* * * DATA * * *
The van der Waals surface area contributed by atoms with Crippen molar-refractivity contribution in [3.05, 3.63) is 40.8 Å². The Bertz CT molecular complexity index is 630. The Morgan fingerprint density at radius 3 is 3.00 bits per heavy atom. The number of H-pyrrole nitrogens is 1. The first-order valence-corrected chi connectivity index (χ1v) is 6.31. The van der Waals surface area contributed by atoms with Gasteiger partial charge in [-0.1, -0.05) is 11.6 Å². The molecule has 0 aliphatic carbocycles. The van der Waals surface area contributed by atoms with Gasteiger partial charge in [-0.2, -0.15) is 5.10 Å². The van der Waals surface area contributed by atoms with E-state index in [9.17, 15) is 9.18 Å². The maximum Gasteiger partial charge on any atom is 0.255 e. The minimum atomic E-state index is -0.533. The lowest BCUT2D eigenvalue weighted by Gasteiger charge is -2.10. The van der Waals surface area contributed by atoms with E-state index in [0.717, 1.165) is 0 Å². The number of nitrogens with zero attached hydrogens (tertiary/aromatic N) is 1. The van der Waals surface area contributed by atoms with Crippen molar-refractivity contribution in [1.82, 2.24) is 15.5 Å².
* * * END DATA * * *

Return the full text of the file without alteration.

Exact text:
The van der Waals surface area contributed by atoms with Crippen molar-refractivity contribution in [3.05, 3.63) is 40.8 Å². The Bertz CT molecular complexity index is 630. The Morgan fingerprint density at radius 3 is 3.00 bits per heavy atom. The number of H-pyrrole nitrogens is 1. The first-order valence-corrected chi connectivity index (χ1v) is 6.31. The van der Waals surface area contributed by atoms with Gasteiger partial charge in [-0.1, -0.05) is 11.6 Å². The molecule has 0 aliphatic carbocycles. The van der Waals surface area contributed by atoms with Gasteiger partial charge in [-0.2, -0.15) is 5.10 Å². The van der Waals surface area contributed by atoms with E-state index in [9.17, 15) is 9.18 Å². The maximum Gasteiger partial charge on any atom is 0.255 e. The minimum atomic E-state index is -0.533. The lowest BCUT2D eigenvalue weighted by Gasteiger charge is -2.10. The van der Waals surface area contributed by atoms with E-state index in [0.717, 1.165) is 0 Å². The number of nitrogens with zero attached hydrogens (tertiary/aromatic N) is 1. The van der Waals surface area contributed by atoms with Crippen molar-refractivity contribution in [1.82, 2.24) is 15.5 Å².